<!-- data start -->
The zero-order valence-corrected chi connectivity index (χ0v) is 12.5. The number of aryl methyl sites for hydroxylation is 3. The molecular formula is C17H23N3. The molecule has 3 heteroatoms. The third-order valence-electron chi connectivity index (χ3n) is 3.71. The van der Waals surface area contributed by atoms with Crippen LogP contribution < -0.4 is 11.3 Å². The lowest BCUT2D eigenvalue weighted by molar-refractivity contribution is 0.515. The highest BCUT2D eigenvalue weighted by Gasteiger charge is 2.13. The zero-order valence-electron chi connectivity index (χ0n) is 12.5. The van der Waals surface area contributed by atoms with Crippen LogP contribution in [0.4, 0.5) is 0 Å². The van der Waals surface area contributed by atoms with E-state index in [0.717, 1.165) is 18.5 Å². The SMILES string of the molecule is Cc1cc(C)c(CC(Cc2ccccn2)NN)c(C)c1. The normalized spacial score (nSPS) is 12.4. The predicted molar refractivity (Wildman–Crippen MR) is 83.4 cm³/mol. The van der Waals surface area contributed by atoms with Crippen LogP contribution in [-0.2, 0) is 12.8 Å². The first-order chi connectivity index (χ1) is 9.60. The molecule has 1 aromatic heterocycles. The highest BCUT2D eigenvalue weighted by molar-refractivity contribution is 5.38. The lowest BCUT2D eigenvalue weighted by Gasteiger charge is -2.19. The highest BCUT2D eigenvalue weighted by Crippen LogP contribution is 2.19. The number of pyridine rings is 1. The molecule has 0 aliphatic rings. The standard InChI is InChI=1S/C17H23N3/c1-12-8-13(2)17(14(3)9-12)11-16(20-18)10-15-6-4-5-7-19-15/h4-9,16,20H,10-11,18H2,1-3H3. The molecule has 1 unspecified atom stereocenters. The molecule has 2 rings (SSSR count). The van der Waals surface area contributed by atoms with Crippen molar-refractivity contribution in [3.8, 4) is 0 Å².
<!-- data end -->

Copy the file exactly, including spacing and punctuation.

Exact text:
The zero-order valence-corrected chi connectivity index (χ0v) is 12.5. The number of aryl methyl sites for hydroxylation is 3. The molecular formula is C17H23N3. The molecule has 3 heteroatoms. The third-order valence-electron chi connectivity index (χ3n) is 3.71. The van der Waals surface area contributed by atoms with Crippen LogP contribution < -0.4 is 11.3 Å². The lowest BCUT2D eigenvalue weighted by molar-refractivity contribution is 0.515. The highest BCUT2D eigenvalue weighted by Gasteiger charge is 2.13. The zero-order valence-electron chi connectivity index (χ0n) is 12.5. The van der Waals surface area contributed by atoms with Crippen LogP contribution in [0.4, 0.5) is 0 Å². The van der Waals surface area contributed by atoms with E-state index in [0.717, 1.165) is 18.5 Å². The SMILES string of the molecule is Cc1cc(C)c(CC(Cc2ccccn2)NN)c(C)c1. The normalized spacial score (nSPS) is 12.4. The predicted molar refractivity (Wildman–Crippen MR) is 83.4 cm³/mol. The van der Waals surface area contributed by atoms with Crippen LogP contribution in [-0.2, 0) is 12.8 Å². The first-order chi connectivity index (χ1) is 9.60. The molecule has 1 aromatic heterocycles. The highest BCUT2D eigenvalue weighted by molar-refractivity contribution is 5.38. The lowest BCUT2D eigenvalue weighted by Gasteiger charge is -2.19. The highest BCUT2D eigenvalue weighted by Crippen LogP contribution is 2.19. The number of pyridine rings is 1. The molecule has 0 aliphatic rings. The standard InChI is InChI=1S/C17H23N3/c1-12-8-13(2)17(14(3)9-12)11-16(20-18)10-15-6-4-5-7-19-15/h4-9,16,20H,10-11,18H2,1-3H3. The molecule has 1 unspecified atom stereocenters. The molecule has 2 rings (SSSR count). The van der Waals surface area contributed by atoms with Crippen molar-refractivity contribution in [3.8, 4) is 0 Å².